On the surface, early music and jazz don't appear to have so much in common. The former has origins in the urbane chambers of church and court, the latter in more boisterous zones of the street and cabaret. But in fact, the two share a deep kinship — in spirit as well as in practice. Jazz's connection with Renaissance and Baroque music, all propelled by improvisation, is more fundamental than they are with later genres of classical music despite the fact that some of them produced jazz-inspired works.
On Friday, Nov. 11, and on the afternoon of Sunday, Nov. 13, there will be performances that consciously explore this kinship through an alternating series of early Baroque madrigals and newly commissioned settings by jazz composer Jeremy Walker. The madrigals and new works share the poetry of the great Italian poet Giovan Battista Marino (1569 – 1625).
Consortium Carissimi, an ensemble founded in Italy and now based in Minnesota, will perform the works with a rhythm section and with Walker at the piano for the jazz settings. "This project was conceived 20 years ago, when I had the chance to discuss the similarities between an early baroque score and a jazz chart with the late Kenny Wheeler," writes Garrick Comeaux, artistic director of Consortium Carissimi. "We agreed that the common thread between these two styles of music was the simple bass line upon which colors of voices and instruments loosely carved out a harmonic structure. We agreed that the texts produced the melodic lines (not the other way around), thereby giving great freedom for improvisation by the musician, whether instrumentalist or singer."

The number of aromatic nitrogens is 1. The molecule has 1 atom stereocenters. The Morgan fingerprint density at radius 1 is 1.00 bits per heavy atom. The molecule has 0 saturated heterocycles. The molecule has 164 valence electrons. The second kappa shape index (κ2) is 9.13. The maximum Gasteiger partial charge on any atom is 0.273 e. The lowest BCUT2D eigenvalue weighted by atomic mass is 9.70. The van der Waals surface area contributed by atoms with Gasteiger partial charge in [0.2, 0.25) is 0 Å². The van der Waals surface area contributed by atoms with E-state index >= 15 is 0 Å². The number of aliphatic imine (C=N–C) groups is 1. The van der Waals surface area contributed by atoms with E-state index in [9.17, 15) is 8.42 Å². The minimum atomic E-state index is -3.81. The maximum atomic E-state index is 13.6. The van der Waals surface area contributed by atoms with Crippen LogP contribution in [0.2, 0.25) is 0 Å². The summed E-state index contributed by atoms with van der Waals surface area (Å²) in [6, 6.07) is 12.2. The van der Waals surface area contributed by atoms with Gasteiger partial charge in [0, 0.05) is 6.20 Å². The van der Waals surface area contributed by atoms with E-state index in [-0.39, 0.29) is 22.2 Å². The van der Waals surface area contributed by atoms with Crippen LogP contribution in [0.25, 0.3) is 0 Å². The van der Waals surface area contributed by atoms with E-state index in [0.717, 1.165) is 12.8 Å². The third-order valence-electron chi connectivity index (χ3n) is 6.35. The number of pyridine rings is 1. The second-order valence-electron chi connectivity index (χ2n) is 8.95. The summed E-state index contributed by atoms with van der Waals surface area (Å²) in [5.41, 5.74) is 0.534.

"I think both musics [jazz and early Baroque] are particularly performance-based," Walker says. "Improvisation is at the root of development. Both could be seen as stemming from the bass and an improvised accompaniment … It was really challenging to bridge the timbrel differences and especially the rhythmic differences. Jazz is singular in its approach to the beat. But the through-line for me, and it really runs through all music from all genres, is melody. That was the bridge between centuries, languages and genre."
The program is called Alma Gentil. "When music is gentle and easy to get lost in," Comeaux writes, "it appeals to the listener, becomes meaningful and produces something new out of something old."
Jeremy Walker is also known to some MPR listeners from his work last January with the Radio Choir from American Public Media, which performed his powerful Old Testament settings, Seven Psalms.